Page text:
Consumer Reports

  1. Just how filthy is your chicken dinner?

    Cockroach crap: It's what's for dinner

    Don't expect to find this in your Betty Crocker Cookbook, but it looks like those factory farm filth peddlers have an exciting new marinade for your chicken breasts.

    It's so simple you won't even need to write it down. It's just one part sickening salmonella bacteria and one part cockroach crap.

    And if you're not exactly rushing to feed that recipe to your family, here's some disgusting news that'll have your belly doing backflips. There's a good chance you already have.

    Uncle Sam recently cited and temporarily shut down a chicken processing plant for Foster Farms, one of the largest chicken producers in the world, because of "egregious" unsanitary conditions. Foster Farms has already been linked to a multi-state salmonella outbreak, but you have to hand it to them -- when they go down, they go down in flames.

    This time, the USDA shut down their plant in Central California because its production line was literally infested with cockroaches! That's right -- Foster Farms employees were practically swatting roaches with one hand while packing your family's chicken drumsticks with the other.

    And if you're ready to give the feds a pat on the back for shutting down Foster Farms, hold on a second. Those incompetent boobs deserve an uppercut to the jaw instead.

    Turns out this wasn't exactly the first time our Keystone Cops meat inspectors found filthy roaches at the Foster Farms plant. It was the fifth time... SINCE AUGUST! That's right, my friend. The plant has been cited three times since November alone, and it was allowed to reopen every single time. In fact, it's back producing chicken RIGHT NOW!

    With these feckless feds watching our food supply, it's no wonder a Consumer Reports study found that 97% of supermarket chicken is crawling with dangerous bacteria.

    You want my advice? Don't listen to me -- listen to your grandpa. Because when you're grandfather wanted chicken for dinner, he sure as heck didn't order it shipped frozen from some mega farm eight states away. The very idea of that would have had him puking on his shoes.

    No, friend, grandpa either walked over to the chicken coop and took matters into his own hands, or he visited a local farmer. You know the kind you can look in the eye and trust... someone who wouldn't be embarrassed to show you how his poultry lives.

    Buying locally-raised chicken (and all meat, for that matter) was good enough for your forebears, and it's plenty good enough for you, too. Because it's clearer than ever that these factory farms are churning out disease-causing filth, and Uncle Sam's occasional slap on the wrist isn't doing a darned thing to stop them.

  2. Magazine's baseless attack on supplements

    Whatever you do, don't take pukeweed -- also known as vomit wort.

    Somehow, I didn't think you'd need a warning over that one -- the name alone is a deterrent -- but Consumer Reports seems to think you might.

    In fact, they've practically organized an entire supplement-hating campaign over pukeweed and a handful of other equally obscure herbal remedies. And the press is just eating it up -- the campaign, that is... not the pukeweed.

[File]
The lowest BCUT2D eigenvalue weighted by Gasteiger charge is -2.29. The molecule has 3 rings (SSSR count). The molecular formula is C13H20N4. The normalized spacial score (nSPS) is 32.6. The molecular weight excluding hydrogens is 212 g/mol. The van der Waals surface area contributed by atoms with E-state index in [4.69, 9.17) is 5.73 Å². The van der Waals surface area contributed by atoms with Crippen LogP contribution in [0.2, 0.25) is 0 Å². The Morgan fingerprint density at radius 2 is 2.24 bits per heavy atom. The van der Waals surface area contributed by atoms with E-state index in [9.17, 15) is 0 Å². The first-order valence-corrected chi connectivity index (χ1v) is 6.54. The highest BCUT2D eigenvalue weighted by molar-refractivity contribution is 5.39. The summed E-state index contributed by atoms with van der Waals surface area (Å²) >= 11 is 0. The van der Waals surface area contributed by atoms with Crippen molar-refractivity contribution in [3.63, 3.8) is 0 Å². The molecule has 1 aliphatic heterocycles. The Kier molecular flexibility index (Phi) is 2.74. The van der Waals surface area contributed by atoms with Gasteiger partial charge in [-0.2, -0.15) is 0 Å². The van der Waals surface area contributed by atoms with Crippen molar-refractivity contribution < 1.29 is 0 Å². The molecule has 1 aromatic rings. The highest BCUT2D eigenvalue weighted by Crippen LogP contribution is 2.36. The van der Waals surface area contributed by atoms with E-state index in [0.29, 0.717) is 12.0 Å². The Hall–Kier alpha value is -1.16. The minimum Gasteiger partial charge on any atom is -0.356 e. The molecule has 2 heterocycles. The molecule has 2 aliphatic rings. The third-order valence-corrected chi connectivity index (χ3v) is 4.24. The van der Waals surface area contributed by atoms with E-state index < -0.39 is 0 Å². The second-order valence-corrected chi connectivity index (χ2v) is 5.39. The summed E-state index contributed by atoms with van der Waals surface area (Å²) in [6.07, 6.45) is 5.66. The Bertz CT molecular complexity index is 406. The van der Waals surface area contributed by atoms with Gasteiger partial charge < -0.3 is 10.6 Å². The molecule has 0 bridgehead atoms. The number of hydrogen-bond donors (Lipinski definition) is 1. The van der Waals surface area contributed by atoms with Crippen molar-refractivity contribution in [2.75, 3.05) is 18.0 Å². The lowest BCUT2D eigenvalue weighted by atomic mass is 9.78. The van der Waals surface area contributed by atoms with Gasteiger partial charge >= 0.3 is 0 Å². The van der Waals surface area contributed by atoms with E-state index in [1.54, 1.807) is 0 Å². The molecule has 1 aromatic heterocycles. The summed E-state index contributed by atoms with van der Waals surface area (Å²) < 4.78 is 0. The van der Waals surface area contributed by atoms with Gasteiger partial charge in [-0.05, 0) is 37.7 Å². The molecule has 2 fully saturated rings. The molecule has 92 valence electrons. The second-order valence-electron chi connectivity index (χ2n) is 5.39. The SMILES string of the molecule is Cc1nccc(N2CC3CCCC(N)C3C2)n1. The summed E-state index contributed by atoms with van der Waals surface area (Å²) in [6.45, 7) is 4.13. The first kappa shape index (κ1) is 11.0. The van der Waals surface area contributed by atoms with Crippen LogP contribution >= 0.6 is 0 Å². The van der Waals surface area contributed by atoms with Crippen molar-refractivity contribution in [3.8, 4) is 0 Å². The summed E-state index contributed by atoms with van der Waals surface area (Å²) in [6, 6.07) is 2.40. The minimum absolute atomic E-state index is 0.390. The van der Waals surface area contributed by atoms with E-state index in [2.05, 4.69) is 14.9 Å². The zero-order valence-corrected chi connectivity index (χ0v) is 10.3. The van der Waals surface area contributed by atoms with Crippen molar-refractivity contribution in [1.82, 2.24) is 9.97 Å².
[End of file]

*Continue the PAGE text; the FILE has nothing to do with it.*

In an age where stories are reduced to headlines running along a TV news ticker, the Consumer Reports "exposé" led to dire warnings that made it sound as if every supplement is tainted, contaminated and dangerous.

    But unless you're a big believer in germanium, chaparral, or bitter orange, there's not much to worry about here.

    The biggest name on the list is colloidal silver, the supplement that'll win you a quick audition for the Blue Man Group because of the color it'll turn your skin. But really, anyone who's still taking silver at this point is beyond even my help.

    I've gotten some flack for my stance on this dangerous remnant from the days of alchemy, but I don't care. There's not a single credible study out there that proves it works, and plenty on its dangers.

    Of the dozen names on the Consumer Reports terrorist supplement watch list, only three really approach common use: Kava, yohimbine and comfrey. And somehow, they manage to get it wrong three out of three times.

    Consumer Reports warns against swallowing comfrey -- but most people use it in a lotion, something even the magazine admits is safe. Yohimbine is a natural aphrodisiac that's far safer than any sex drug on the market. And kava, a natural alternative to anti-anxiety meds, has been the victim of a Big Pharma smear campaign.

    Listen, I'm happy to bust shady supplement makers when they make unrealistic claims or get caught selling tainted vitamins. You know I do it all the time.

    So do yourself a favor and get your nutritional advice from someone you trust -- namely, me -- and save Consumer Reports for the next time you need a toaster oven instead.

  3. Don't be a silent victim of a drug's side effects

    Posted by: on
    Consumer Reports Magazine reveals that one in six Americans who have ever taken a prescription drug experienced a side effect that was serious enough to go to the hospital.

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